Hall Watch 2005-Mike Mussina

Tuesday, January 31 2006 @ 08:14 AM EST

Contributed by: Mike Green

Mike Mussina again battled injury in 2005. For the second straight year, he was an average pitcher who threw under 180 innings. He turned 37 in December. Is the end of his career near, or do his 47 walks and 142 strikeouts in 179 innings portend glorious sunset years?

Mussina was chosen by the Orioles with the 20th overall pick of the 1990 draft out of Stanford. He was sent directly to double A after signing, and blew through that level in 7 starts, and followed that up with 2 good starts in triple A Rochester. The O's started him in triple A in 1991. Mussina went 10-4 in 19 starts with a 2.87 ERA and a 107/31 K/W ratio, and by August, he was in Baltimore and did not skip a beat that season or any one since.

In his first full season in 1992, Mussina went 18-5 with a 2.54 ERA, but his K rate was low. He brought it up in his first 3 years, and has accordingly had a long, consistent and successful career, first with Baltimore and with the Yankees since 2001. He features a good but not overpowering fastball, a knuckle-curve and fine control.Combined with his Gold-Glove quality defence, it's an impressive package.

Finding comparables for Mussina should be easy, but it is not. We will use Jim Bunning, Luis Tiant, Orel Hershiser, Jack Morris and Juan Marichal. Juan Marichal? Yep, the same. He is Baseball Reference's #1 comparable, so I thought I would throw him in.

Here's how they did through age 36:

Pitcher     IP(seasons)   ERA+   K/9IP(Lg)   W/9IP(Lg)  HR/9IP(Lg)  Team DER(Lg)  W-L

Mussina     3013.0(13.0)  125    7.2(6.2)    2.0(3.5)   1.0(1.2)    685(687)      224-127
Bunning     3219.0(12.0)  119    7.0(5.3)    2.4(3.5)   0.9(0.9)    699(706)      196-147
Tiant       2855.0(10.0)  118    6.5(5.5)    2.9(3.4)   0.9(0.8)    712(710)      191-140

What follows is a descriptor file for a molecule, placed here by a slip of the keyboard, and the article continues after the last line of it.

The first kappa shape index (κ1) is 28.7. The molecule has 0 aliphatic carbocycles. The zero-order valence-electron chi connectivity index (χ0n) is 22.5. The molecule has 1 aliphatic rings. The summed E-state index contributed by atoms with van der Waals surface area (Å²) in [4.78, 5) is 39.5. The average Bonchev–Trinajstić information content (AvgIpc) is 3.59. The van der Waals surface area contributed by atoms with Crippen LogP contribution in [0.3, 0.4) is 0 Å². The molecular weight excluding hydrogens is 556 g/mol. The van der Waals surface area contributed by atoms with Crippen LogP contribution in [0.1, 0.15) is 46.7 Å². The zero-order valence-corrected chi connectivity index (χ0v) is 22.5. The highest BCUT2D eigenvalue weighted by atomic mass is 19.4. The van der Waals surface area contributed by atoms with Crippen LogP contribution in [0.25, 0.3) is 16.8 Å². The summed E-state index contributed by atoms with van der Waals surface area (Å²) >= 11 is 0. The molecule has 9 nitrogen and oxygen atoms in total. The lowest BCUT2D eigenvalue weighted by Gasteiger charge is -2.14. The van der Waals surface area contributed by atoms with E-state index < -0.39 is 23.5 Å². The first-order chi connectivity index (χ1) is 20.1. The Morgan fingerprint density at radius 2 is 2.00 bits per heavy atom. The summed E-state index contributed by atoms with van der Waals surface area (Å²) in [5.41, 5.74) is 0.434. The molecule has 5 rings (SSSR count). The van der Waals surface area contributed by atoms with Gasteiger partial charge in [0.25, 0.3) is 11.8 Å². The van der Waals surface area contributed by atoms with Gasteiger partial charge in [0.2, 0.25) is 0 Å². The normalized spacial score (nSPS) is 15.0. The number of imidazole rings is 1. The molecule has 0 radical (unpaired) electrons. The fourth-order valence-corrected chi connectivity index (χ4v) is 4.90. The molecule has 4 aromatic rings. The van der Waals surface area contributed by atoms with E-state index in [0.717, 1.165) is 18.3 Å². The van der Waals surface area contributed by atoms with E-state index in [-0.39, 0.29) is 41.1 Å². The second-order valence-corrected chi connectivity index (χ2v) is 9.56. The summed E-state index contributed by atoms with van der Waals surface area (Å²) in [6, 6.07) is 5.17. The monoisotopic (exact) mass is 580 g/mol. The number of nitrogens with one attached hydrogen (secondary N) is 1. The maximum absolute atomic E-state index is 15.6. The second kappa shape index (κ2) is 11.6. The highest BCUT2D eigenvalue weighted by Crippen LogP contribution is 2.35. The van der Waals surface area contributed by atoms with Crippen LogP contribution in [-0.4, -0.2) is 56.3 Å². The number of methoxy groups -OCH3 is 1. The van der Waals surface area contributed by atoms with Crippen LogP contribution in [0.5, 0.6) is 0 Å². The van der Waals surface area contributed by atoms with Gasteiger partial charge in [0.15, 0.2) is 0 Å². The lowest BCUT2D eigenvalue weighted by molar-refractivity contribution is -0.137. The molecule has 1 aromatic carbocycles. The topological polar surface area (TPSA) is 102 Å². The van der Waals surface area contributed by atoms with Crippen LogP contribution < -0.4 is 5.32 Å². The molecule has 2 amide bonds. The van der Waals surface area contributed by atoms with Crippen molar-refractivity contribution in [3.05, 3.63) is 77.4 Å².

Hershiser   2323.3(9.3)   119    6.0(5.8)    2.7(3.4)   0.6(0.9)    699(697)      150-108
Morris      3289.3(12.7)  108    5.9(5.1)    3.2(3.3)   0.9(0.9)    708(700)      216-162
Marichal    3501.3(12.2)  123    5.9(5.8)    1.8(3.2)   0.8(0.8)    700(702)      243-141 

Wow. The statistics say Mussina has been clearly better than any of his comparables save Marichal. You can make a reasonable case that Mussina has been better than Marichal (Mussina has been slightly more effective, Marichal has pitched somewhat more and had more decisions but not relative to the #3-#5 starters of the times). Marichal pitched 6 innings in his career after age 36. Subjectively, I would have much rather had Marichal out on the mound in a key game than Mussina (heck, I'd rather have Marichal out there than just about anybody), but still.

So, is Mussina on a Hall of Fame path? Yes. He has done everything that a medium-length career pitcher can do so far. He has pitched about as effectively as Palmer or Marichal, and has won games at about the same rate. Whether he will go is another story. We now have Clemens, Randy Johnson, Greg Maddux, Tom Glavine, Curt Schilling, John Smoltz and Mike Mussina in late career, with Pedro Martinez and Andy Pettitte following closely behind. All of these pitchers might retire within the next 3-4 years, and it would be easy for one or two of them to be lost in the shuffle. Mussina would be my bet for the best pitcher from this generation to be overlooked unless he gets 300 wins. That would be a shame.

We will look next at Curt Schilling.